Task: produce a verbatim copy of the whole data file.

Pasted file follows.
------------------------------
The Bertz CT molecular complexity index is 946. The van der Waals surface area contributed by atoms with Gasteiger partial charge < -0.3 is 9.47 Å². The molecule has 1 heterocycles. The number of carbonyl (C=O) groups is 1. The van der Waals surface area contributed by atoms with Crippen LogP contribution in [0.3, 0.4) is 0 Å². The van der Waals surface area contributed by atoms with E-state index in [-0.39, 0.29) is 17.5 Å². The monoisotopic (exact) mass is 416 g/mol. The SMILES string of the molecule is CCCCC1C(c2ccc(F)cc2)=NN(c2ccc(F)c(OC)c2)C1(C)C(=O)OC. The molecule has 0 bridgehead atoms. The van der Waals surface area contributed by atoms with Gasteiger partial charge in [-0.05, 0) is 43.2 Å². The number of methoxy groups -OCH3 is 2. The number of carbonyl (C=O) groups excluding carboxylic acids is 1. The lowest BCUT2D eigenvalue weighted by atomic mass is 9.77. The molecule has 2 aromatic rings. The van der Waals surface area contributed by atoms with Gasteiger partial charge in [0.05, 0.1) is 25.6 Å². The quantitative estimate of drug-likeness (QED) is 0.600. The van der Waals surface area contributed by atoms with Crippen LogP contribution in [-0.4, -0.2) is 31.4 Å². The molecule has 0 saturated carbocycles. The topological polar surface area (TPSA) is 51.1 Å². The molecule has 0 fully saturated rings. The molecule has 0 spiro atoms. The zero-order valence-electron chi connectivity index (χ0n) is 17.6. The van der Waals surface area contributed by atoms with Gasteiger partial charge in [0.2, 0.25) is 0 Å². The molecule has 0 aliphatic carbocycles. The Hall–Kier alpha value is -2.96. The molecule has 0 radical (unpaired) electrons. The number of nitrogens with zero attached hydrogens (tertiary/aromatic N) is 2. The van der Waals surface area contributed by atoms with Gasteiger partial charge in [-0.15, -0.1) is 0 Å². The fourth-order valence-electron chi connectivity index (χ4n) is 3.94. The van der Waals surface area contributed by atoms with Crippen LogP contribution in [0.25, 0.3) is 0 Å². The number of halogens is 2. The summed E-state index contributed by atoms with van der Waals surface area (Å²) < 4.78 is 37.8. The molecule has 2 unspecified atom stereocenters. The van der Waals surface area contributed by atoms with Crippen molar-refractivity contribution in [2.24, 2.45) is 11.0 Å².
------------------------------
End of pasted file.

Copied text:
The Bertz CT molecular complexity index is 946. The van der Waals surface area contributed by atoms with Gasteiger partial charge < -0.3 is 9.47 Å². The molecule has 1 heterocycles. The number of carbonyl (C=O) groups is 1. The van der Waals surface area contributed by atoms with Crippen LogP contribution in [0.3, 0.4) is 0 Å². The van der Waals surface area contributed by atoms with E-state index in [-0.39, 0.29) is 17.5 Å². The monoisotopic (exact) mass is 416 g/mol. The SMILES string of the molecule is CCCCC1C(c2ccc(F)cc2)=NN(c2ccc(F)c(OC)c2)C1(C)C(=O)OC. The molecule has 0 bridgehead atoms. The van der Waals surface area contributed by atoms with Gasteiger partial charge in [-0.05, 0) is 43.2 Å². The number of methoxy groups -OCH3 is 2. The number of carbonyl (C=O) groups excluding carboxylic acids is 1. The lowest BCUT2D eigenvalue weighted by atomic mass is 9.77. The molecule has 2 aromatic rings. The van der Waals surface area contributed by atoms with Gasteiger partial charge in [0.05, 0.1) is 25.6 Å². The quantitative estimate of drug-likeness (QED) is 0.600. The van der Waals surface area contributed by atoms with Crippen LogP contribution in [-0.4, -0.2) is 31.4 Å². The molecule has 0 saturated carbocycles. The topological polar surface area (TPSA) is 51.1 Å². The molecule has 0 fully saturated rings. The molecule has 0 spiro atoms. The zero-order valence-electron chi connectivity index (χ0n) is 17.6. The van der Waals surface area contributed by atoms with Gasteiger partial charge in [0.2, 0.25) is 0 Å². The molecule has 0 aliphatic carbocycles. The Hall–Kier alpha value is -2.96. The molecule has 0 radical (unpaired) electrons. The number of nitrogens with zero attached hydrogens (tertiary/aromatic N) is 2. The van der Waals surface area contributed by atoms with Gasteiger partial charge in [-0.15, -0.1) is 0 Å². The fourth-order valence-electron chi connectivity index (χ4n) is 3.94. The van der Waals surface area contributed by atoms with Crippen LogP contribution in [0.25, 0.3) is 0 Å². The number of halogens is 2. The summed E-state index contributed by atoms with van der Waals surface area (Å²) < 4.78 is 37.8. The molecule has 2 unspecified atom stereocenters. The van der Waals surface area contributed by atoms with Crippen molar-refractivity contribution in [2.24, 2.45) is 11.0 Å².